The Bengals had a successful weekend. Not only did they draft the new face of the franchise, but they also added multiple pieces that should contribute as rookies.
The biggest criticism the Bengals have received has to do with the top pick. Everyone was on board with the Joe Burrow selection, but who is going to protect him? The Bengals had one of the worst offensive lines in the NFL last season.
They also had one of the worst secondaries. They struggled to force turnovers and needed to completely overhaul the back half of the defense.
The Bengals entered the offseason with more weaknesses than strengths. That's generally what happens when you go 2-14.
Zac Taylor and Duke Tobin didn't draft an offensive lineman until the sixth round. That should raise some eyebrows. I was the one that wrote on Friday how important it was to put Burrow in a position to succeed.
Unfortunately for Cincinnati, they had more weaknesses than picks. Does anyone think they should've reached for an offensive lineman that they didn't love in the second round?
Once Isaiah Wilson went off the board in round one, so did their chances of taking a tackle at No. 33. Instead, they got a big, physical wide receiver in Tee Higgins.
Higgins is a monster and should be perfect for an accurate quarterback like Burrow that isn't afraid to throw it up and let his receiver make a big play.
They took linebacker Logan Wilson in round three. Most of the fan base was rooting for LSU's Patrick Queen or Oklahoma's Kenneth Murray to fall to the second round because they're sick and tired of watching the Bengals try to piece it together at linebacker. The coaching staff was ecstatic to land Wilson at No. 65.
"He’s a guy we had highly rated. Our defensive staff has certainly been holding their breath all day," Taylor said afterwards. "Best case scenario – truthfully. This was the best case scenario. As we came into today, if you said that we were going to get a receiver and a linebacker that we had at the top of our board, and we’re going to get both of them, I would’ve thought you were crazy."
The Bengals know what they have on the offensive line. They know it's a weakness. That doesn't mean they should've reached on someone, including Houston offensive lineman Josh Jones. If the Bengals' scouts and coaches didn't believe in Jones, then they made the right decision.
Taylor felt like a quality player would fall to them in the fourth round and that's exactly what happened. They took Akeem Davis-Gaither from Appalachian State. The hard-hitting, but undersized linebacker was expected to go off the board in the late second or early part of the third round. Instead, he fell to the fourth and the Bengals snatched him up.
Davis-Gaither helps secure a position group that has been in flux for years. The rookie duo has a chance to bring stability to the linebacker spot, which is something they haven't had in a long time.
Cincinnati added defensive end Khalid Kareem in the fifth round. He should be able to contribute right away and could potentially move inside on passing downs of he adds more weight, which won't be out of the question in the NFL. Kareem should be able to play the edge right away. Andrew Brown moved outside due to injuries last season, but bringing in someone like Kareem that could set the edge, especially if there was an injury was important.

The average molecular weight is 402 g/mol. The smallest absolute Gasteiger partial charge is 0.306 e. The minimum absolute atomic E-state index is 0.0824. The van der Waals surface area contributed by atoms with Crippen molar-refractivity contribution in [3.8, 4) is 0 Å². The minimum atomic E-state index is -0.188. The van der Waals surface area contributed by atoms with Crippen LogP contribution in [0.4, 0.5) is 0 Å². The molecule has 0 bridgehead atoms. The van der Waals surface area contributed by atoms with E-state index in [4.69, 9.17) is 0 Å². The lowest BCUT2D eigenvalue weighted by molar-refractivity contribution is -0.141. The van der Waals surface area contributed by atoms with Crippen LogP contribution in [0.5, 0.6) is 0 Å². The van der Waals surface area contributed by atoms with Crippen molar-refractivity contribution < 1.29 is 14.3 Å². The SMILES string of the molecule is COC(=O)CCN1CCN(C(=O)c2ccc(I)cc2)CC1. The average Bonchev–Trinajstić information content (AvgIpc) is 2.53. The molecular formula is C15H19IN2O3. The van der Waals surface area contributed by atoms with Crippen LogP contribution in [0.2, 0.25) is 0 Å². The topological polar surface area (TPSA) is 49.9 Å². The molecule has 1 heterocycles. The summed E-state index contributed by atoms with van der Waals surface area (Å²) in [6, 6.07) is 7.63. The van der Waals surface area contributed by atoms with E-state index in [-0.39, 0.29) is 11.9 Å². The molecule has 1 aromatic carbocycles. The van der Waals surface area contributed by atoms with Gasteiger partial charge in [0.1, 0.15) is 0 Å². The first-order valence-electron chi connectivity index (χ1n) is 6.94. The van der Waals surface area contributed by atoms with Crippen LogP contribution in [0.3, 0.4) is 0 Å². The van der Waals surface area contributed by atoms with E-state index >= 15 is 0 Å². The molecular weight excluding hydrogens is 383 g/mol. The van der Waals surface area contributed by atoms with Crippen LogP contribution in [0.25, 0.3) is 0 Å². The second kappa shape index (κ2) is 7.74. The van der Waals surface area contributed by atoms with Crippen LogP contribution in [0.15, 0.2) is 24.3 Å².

In round seven the Bengals went with the top player on their board. Purdue linebacker Markus Bailey could've been drafted on day two if it wasn't for his injury history. He's an impressive kid that has a chance to contribute on special teams as a rookie and be a backup linebacker. Why would they take an offensive lineman that they didn't believe in, when they could add Bailey, a player with upside?
The Bengals did draft Kansas offensive tackle Hakeem Adeniji in the sixth round with pick No. 180. They're going to let him compete with Bobby Hart and Fred Johnson for the starting right tackle job. It's unrealistic to expect him to win the camp battle, but it does add depth to a position of need.
The Bengals were never going to be able to add quality players at each of their positions of need in the 2020 NFL Draft. They also didn't know Davis-Gaither would fall to round four. In hindsight, would they still take Wilson? They're the only ones that know the answer to that question.
Mike Brown and the front office have completely overhauled a roster that was in desperate need of young, talented players. They added six projected starters in free agency, including one offensive lineman in Xavier Su'a-Filo. Then, they took Burrow, Higgins and multiple linebackers that could turn a weakness into a strength moving forward.
In a perfect world, the Bengals would've gotten a plug-and-play right tackle. The board didn't fall that way. Instead of getting desperate, they stuck to their board and took players they think can help the team. No one knows if it will work out, but picking good players, not positions, is important in the draft.
Cincinnati's 2019 first round pick Jonah Williams will start at left tackle this season. Williams and Su'a Filo will give the Bengals at least two new starters on the offensive line. The line play should be improved from a season ago.
"Getting Jonah back is a big portion, it's like getting that first-round pick again, which is nice to have him back in the fold, obviously a guy we felt like and feel like is going to be a cornerstone at left tackle for us," offensive coordinator Brian Callahan said on Saturday after drafting Adeniji.
The Bengals were always going to have a weakness after the draft. They've done a good job of remaking one of the NFL's worst defenses. Burrow has plenty of talent around him and the offensive line should be better, even if that improvement didn't come in the draft.